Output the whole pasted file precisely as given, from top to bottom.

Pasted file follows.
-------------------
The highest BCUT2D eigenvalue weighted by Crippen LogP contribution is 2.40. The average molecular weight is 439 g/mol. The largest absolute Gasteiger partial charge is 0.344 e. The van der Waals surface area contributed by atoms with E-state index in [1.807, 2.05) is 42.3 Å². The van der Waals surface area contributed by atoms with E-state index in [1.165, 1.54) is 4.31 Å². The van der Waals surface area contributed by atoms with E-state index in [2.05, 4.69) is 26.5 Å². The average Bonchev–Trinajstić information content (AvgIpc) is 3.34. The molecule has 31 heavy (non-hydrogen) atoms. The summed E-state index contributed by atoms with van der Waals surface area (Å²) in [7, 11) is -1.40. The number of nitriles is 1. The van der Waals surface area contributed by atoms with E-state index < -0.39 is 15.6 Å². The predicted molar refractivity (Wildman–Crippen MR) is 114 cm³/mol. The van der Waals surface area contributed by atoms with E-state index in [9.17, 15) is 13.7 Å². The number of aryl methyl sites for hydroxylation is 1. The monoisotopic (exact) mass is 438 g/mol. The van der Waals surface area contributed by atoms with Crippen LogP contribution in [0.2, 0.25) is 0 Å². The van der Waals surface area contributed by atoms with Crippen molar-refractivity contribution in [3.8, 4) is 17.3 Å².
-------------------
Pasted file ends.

The highest BCUT2D eigenvalue weighted by Crippen LogP contribution is 2.40. The average molecular weight is 439 g/mol. The largest absolute Gasteiger partial charge is 0.344 e. The van der Waals surface area contributed by atoms with E-state index in [1.807, 2.05) is 42.3 Å². The van der Waals surface area contributed by atoms with E-state index in [1.165, 1.54) is 4.31 Å². The van der Waals surface area contributed by atoms with E-state index in [2.05, 4.69) is 26.5 Å². The average Bonchev–Trinajstić information content (AvgIpc) is 3.34. The molecule has 31 heavy (non-hydrogen) atoms. The summed E-state index contributed by atoms with van der Waals surface area (Å²) in [7, 11) is -1.40. The number of nitriles is 1. The van der Waals surface area contributed by atoms with E-state index < -0.39 is 15.6 Å². The predicted molar refractivity (Wildman–Crippen MR) is 114 cm³/mol. The van der Waals surface area contributed by atoms with E-state index in [9.17, 15) is 13.7 Å². The number of aryl methyl sites for hydroxylation is 1. The monoisotopic (exact) mass is 438 g/mol. The van der Waals surface area contributed by atoms with Crippen LogP contribution in [0.2, 0.25) is 0 Å². The van der Waals surface area contributed by atoms with Crippen molar-refractivity contribution in [3.8, 4) is 17.3 Å².